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Although Cage earned considerable notoriety from his compositions for prepared piano, and for later works involving indeterminacy and chance, his earlier piano works (written before 1948) explore a variety of different innovations. Examples from this period include the Two Pieces and the recently-discovered Chess Pieces. Deceptively simple in their appearance on the printed page, each of these compositions is, in the words of Laura Kuhn, “a meditation upon the piano, and upon the delightful complications inherent in even the simplest of themes. Taken together, they form a landscape of Cage’s mind as applied to composing for this most imposing of instruments, with all of the contours and shadows, secret passages, and vistas that we have come to associate with his work in any medium.”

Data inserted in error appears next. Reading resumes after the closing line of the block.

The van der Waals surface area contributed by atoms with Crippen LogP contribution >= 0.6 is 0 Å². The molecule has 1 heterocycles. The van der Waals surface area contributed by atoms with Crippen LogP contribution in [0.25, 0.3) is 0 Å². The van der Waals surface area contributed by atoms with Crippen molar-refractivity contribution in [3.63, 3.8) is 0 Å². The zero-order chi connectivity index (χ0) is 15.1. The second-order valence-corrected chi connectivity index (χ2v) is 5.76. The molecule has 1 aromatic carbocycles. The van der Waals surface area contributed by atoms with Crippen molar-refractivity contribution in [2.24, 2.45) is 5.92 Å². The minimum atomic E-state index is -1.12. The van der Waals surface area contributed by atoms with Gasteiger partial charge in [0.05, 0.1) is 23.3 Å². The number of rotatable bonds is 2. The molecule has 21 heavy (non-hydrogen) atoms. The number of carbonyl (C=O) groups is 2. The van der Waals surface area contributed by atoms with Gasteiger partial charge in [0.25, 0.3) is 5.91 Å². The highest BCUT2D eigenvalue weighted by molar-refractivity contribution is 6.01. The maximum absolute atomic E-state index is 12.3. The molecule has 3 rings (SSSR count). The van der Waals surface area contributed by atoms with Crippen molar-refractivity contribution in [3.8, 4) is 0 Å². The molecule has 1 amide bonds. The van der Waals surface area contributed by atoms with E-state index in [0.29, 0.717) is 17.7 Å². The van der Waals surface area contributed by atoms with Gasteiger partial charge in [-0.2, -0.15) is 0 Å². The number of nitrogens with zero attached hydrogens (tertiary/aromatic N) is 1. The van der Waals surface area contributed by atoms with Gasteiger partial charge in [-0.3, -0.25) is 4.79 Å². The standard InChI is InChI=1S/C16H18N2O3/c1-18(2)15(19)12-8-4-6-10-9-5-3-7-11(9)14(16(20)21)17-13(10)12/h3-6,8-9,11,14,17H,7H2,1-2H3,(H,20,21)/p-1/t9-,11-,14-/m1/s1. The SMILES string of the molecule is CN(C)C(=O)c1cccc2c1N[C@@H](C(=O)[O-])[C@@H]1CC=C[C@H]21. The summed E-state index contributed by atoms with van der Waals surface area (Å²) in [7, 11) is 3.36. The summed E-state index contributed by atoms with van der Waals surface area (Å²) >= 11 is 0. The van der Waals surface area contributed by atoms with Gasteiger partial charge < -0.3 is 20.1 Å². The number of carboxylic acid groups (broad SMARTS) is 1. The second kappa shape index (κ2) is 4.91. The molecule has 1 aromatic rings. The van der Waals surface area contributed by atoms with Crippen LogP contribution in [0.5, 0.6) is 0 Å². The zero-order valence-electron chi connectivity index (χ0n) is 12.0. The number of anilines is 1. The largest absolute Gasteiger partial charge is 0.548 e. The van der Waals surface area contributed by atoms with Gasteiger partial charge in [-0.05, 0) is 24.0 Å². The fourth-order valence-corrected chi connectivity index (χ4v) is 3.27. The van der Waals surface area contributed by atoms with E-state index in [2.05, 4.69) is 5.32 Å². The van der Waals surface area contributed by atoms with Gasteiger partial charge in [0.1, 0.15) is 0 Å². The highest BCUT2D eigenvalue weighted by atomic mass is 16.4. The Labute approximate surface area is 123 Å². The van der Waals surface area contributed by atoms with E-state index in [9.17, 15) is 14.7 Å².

It was not long before Cage began expanding the conventional boundaries of the piano as an instrument—through its resonating potential and through the timbral possibilities of the piano’s interior. Yet on occasion he would return to simpler, Satie-esque conceptions involving single-note textures sustained by a long-held pedal, as in his 1948 pieces Dream and In a Landscape.